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This One Went to Market

The farm is starting to go off with produce. Not as much as it will in August but the fist harvests of the season are definitely exciting. Today is in preparation for the Wednesday Night Market. We picked six types of lettuce heads, krinkly kale, red stemmed chard, asian greens (bok choy), sugar snap peas, spinach and radishes. Radishes have to be the most photogenic vegetable. As you pick them, you assemble a bouquet like you would with flowers…big ones in the center and smaller ones around the edge. They are more than just a “sit there and look pretty food” though. As I always like to say, “when in doubt, roast it!” Just slice’em up and toss’em with olive oil then roast in the oven like you would beets or other rooted veggies. Season with salt & pepper and enjoy! Roasting makes them sweeter and mellows their intensity. The kale was beautiful to wash. When you dunked the bunches underwater, water droplets clung to the edges of the leaves and shimmered like mercury. As you pulled the bunches out of the water they sounded like pom-poms as you shook them off. Here is Ben and Jared packing a bin for market. Go Team!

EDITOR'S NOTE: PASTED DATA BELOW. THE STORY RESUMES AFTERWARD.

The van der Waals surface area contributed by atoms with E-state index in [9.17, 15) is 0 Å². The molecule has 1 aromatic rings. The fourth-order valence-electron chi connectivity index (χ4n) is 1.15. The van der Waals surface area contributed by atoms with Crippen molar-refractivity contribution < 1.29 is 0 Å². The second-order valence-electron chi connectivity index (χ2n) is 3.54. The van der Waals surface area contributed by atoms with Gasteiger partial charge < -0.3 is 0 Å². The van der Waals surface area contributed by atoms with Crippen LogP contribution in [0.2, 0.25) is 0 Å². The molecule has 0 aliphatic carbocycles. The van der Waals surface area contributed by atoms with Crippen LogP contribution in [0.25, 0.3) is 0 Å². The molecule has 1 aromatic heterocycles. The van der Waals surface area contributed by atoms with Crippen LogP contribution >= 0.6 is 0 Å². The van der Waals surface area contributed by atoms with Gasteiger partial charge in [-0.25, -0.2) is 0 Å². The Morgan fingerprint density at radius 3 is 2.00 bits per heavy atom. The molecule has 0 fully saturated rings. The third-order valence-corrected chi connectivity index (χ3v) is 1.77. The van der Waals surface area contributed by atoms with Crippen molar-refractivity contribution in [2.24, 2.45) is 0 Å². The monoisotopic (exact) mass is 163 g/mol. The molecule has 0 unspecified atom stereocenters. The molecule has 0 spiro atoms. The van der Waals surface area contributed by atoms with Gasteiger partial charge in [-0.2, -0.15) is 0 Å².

This week we have four students from the Culinary School of the Rockies volunteering with us. CSR has a “Farm to Table” program to train chefs to source food organically, locally and in season. They have to do a three week farm rotation as part of their course work. Almost every day we have at least one volunteer who comes out for 4hrs. or so. We love our volunteers. And we always need more. There is Nicki, the yarn spinner,  who comes on Monday, Malinda the ex-synchronized swimmer who comes on Tuesday and Elijah the 14yr. old hippie who comes on Wednesday and knows more about veggies than I do. Really impressive how much knowledge this kid has. It is especially fun to see the reaction of a first time volunteer when they work on the farm. Listen to me! I sound like I’ve been here for two years not two weeks. But you get assimilated quick, haha 😉 Anyway…yesterday, we were preparing a bed for planting and pulling out the thistles. It’s pretty time consuming and you have to wear gloves. Hilary, one of the CSR students, said, “I have so much more respect for produce now that I understand how much work goes into the production.” I smiled and thought to myself, “exactly!” We got another one hooked!